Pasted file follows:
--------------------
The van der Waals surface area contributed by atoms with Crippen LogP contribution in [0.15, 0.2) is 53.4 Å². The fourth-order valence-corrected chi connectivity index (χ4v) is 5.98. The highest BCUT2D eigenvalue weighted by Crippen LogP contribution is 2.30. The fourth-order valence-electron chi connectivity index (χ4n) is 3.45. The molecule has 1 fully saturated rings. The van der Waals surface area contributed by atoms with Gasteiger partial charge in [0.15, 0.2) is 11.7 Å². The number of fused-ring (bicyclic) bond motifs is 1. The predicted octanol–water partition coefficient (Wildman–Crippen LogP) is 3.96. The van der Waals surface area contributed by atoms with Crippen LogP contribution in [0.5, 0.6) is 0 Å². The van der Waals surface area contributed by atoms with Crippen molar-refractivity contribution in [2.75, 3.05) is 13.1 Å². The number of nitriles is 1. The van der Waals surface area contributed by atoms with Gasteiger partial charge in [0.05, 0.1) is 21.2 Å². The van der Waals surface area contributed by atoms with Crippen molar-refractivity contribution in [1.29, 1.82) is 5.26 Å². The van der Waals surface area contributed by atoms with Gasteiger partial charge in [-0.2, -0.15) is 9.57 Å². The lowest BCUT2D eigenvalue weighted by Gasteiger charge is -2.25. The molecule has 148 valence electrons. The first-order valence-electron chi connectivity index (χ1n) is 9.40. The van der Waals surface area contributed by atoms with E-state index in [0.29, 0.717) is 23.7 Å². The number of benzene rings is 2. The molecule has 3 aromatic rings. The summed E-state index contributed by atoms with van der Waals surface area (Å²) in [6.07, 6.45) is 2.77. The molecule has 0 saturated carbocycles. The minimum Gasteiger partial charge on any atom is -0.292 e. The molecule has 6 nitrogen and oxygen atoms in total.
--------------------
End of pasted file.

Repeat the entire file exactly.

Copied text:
The van der Waals surface area contributed by atoms with Crippen LogP contribution in [0.15, 0.2) is 53.4 Å². The fourth-order valence-corrected chi connectivity index (χ4v) is 5.98. The highest BCUT2D eigenvalue weighted by Crippen LogP contribution is 2.30. The fourth-order valence-electron chi connectivity index (χ4n) is 3.45. The molecule has 1 fully saturated rings. The van der Waals surface area contributed by atoms with Gasteiger partial charge in [0.15, 0.2) is 11.7 Å². The number of fused-ring (bicyclic) bond motifs is 1. The predicted octanol–water partition coefficient (Wildman–Crippen LogP) is 3.96. The van der Waals surface area contributed by atoms with Crippen LogP contribution in [0.5, 0.6) is 0 Å². The van der Waals surface area contributed by atoms with Crippen molar-refractivity contribution in [2.75, 3.05) is 13.1 Å². The number of nitriles is 1. The van der Waals surface area contributed by atoms with Gasteiger partial charge in [0.05, 0.1) is 21.2 Å². The van der Waals surface area contributed by atoms with Crippen molar-refractivity contribution in [1.29, 1.82) is 5.26 Å². The van der Waals surface area contributed by atoms with Gasteiger partial charge in [-0.2, -0.15) is 9.57 Å². The lowest BCUT2D eigenvalue weighted by Gasteiger charge is -2.25. The molecule has 148 valence electrons. The first-order valence-electron chi connectivity index (χ1n) is 9.40. The van der Waals surface area contributed by atoms with E-state index in [0.29, 0.717) is 23.7 Å². The number of benzene rings is 2. The molecule has 3 aromatic rings. The summed E-state index contributed by atoms with van der Waals surface area (Å²) in [6.07, 6.45) is 2.77. The molecule has 0 saturated carbocycles. The minimum Gasteiger partial charge on any atom is -0.292 e. The molecule has 6 nitrogen and oxygen atoms in total.